Juggling motherhood and sport: A qualitative study of the negotiation of competitive recreational athlete mother identities

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Abstract

Objectives:

Qualitative research on physically active mothers has shown that recreational sport allows for personal, social and cultural barriers to be renegotiated in ways that facilitate well-being and sport participation. The purpose of this study was to extend this understanding by examining competitive recreational athlete mothers' negotiation of sport training and competition in relation to their identities.

Design:

A qualitative approach grounded in social constructionism and discursive psychology was used to theorize athlete mother identities as constructed within nuanced cultural discourses, with multiple meanings and effects (e.g., psychological, social, behavioural) on women's psychological, training and parental experiences.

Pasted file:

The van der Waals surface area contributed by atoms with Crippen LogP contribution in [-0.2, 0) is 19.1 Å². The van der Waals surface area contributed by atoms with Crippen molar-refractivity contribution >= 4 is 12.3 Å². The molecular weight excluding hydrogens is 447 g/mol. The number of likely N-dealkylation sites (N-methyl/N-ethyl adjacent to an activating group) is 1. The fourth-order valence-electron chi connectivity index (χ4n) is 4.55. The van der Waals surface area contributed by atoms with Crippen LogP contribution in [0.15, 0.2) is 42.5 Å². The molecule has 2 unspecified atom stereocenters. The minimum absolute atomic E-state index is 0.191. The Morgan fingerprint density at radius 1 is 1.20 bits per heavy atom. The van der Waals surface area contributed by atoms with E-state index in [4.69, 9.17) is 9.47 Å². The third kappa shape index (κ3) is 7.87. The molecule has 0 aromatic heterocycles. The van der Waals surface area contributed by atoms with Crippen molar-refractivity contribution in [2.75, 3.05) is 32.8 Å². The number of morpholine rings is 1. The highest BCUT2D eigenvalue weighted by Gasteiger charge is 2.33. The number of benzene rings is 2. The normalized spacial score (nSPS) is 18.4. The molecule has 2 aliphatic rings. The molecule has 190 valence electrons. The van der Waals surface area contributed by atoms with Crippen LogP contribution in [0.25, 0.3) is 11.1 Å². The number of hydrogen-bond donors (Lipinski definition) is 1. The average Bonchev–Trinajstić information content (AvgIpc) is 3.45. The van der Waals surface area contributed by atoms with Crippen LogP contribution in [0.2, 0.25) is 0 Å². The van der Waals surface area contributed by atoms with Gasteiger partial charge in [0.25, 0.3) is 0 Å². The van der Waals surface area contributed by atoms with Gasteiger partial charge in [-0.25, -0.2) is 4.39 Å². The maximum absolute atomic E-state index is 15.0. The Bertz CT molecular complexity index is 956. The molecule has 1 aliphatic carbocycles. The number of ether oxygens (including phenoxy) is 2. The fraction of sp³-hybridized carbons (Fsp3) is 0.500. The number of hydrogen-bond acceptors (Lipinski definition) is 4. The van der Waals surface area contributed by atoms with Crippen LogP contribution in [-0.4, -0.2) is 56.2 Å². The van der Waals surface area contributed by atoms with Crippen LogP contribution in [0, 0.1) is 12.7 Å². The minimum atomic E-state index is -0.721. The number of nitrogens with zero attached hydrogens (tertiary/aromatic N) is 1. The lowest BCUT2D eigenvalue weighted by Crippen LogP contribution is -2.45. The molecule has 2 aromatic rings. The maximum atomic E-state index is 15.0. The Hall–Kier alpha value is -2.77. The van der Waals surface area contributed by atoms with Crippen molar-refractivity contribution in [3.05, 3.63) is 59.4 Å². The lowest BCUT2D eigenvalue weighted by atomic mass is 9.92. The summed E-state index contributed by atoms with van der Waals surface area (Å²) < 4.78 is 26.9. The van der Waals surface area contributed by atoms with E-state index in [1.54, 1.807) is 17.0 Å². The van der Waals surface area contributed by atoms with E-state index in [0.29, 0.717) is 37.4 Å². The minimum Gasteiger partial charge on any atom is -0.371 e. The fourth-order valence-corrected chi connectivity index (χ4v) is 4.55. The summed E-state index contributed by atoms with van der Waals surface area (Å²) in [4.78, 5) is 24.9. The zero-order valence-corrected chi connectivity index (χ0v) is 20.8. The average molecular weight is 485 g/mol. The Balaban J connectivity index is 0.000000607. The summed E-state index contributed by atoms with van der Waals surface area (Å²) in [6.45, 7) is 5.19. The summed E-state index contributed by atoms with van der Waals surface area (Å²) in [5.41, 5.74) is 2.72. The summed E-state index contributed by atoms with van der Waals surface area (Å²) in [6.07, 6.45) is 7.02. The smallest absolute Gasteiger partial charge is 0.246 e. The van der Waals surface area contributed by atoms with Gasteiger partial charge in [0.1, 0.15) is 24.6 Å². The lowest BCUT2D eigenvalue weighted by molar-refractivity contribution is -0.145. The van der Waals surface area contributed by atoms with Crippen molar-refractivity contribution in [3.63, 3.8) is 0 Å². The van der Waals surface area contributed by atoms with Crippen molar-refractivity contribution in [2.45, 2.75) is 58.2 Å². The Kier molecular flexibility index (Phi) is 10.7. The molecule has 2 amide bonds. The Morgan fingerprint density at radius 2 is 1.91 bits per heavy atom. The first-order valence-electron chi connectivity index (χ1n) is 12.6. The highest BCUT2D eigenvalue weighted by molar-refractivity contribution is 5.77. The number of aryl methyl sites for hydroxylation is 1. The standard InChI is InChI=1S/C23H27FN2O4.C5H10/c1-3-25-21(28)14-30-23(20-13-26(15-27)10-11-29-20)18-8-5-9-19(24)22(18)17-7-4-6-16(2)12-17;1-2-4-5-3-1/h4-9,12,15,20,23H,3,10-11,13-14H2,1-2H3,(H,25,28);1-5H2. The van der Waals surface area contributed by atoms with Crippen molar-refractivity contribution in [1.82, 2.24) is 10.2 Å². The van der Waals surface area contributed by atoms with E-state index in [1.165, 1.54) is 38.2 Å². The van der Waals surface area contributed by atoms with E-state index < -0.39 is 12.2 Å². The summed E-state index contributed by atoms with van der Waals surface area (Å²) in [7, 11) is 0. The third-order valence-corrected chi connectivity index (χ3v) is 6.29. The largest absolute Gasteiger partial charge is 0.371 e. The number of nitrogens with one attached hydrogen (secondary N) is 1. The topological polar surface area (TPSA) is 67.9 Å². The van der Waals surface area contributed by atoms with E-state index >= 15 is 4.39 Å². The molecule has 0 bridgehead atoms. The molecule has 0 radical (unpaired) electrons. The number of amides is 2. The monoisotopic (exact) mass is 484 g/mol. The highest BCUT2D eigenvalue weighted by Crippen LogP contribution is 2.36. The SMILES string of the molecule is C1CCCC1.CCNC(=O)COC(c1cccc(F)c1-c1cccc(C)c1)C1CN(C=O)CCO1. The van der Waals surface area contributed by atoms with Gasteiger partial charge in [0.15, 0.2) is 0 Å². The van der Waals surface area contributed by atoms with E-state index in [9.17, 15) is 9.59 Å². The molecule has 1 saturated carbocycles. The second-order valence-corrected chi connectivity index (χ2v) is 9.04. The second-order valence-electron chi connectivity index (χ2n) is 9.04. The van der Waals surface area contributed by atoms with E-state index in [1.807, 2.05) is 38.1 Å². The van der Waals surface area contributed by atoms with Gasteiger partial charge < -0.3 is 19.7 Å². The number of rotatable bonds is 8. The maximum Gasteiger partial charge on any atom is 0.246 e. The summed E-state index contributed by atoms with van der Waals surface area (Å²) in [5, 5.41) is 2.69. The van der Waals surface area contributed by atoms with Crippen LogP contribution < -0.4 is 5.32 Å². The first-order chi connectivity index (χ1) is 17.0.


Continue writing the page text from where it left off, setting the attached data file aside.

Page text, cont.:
Method:

An interpretive thematic analysis (TA) was conducted on in-depth interviews with 7 North American recreational athlete mothers, who train to compete in national and/or international sport competitions.

Results:

A central theme constructed multiple meanings of motherhood and athletic experiences: juggling motherhood and sport. The meanings of motherhood and sport were multiple and fluid depending on three sub-themes, which were used as strategies to negotiate identities as athletes and mothers: 1. adjustment of training and competition; 2. support as multifaceted and negotiated; and 3. reciprocity of motherhood and sport. These themes highlight the nuanced ways in which juggling motherhood and sport are negotiated in relation to socially constructed identities, in constraining and emancipative ways.

Conclusions:

This study extends research on the social construction of cultural identities in sport psychology and work on athlete mother identities into competitive recreational athletics.

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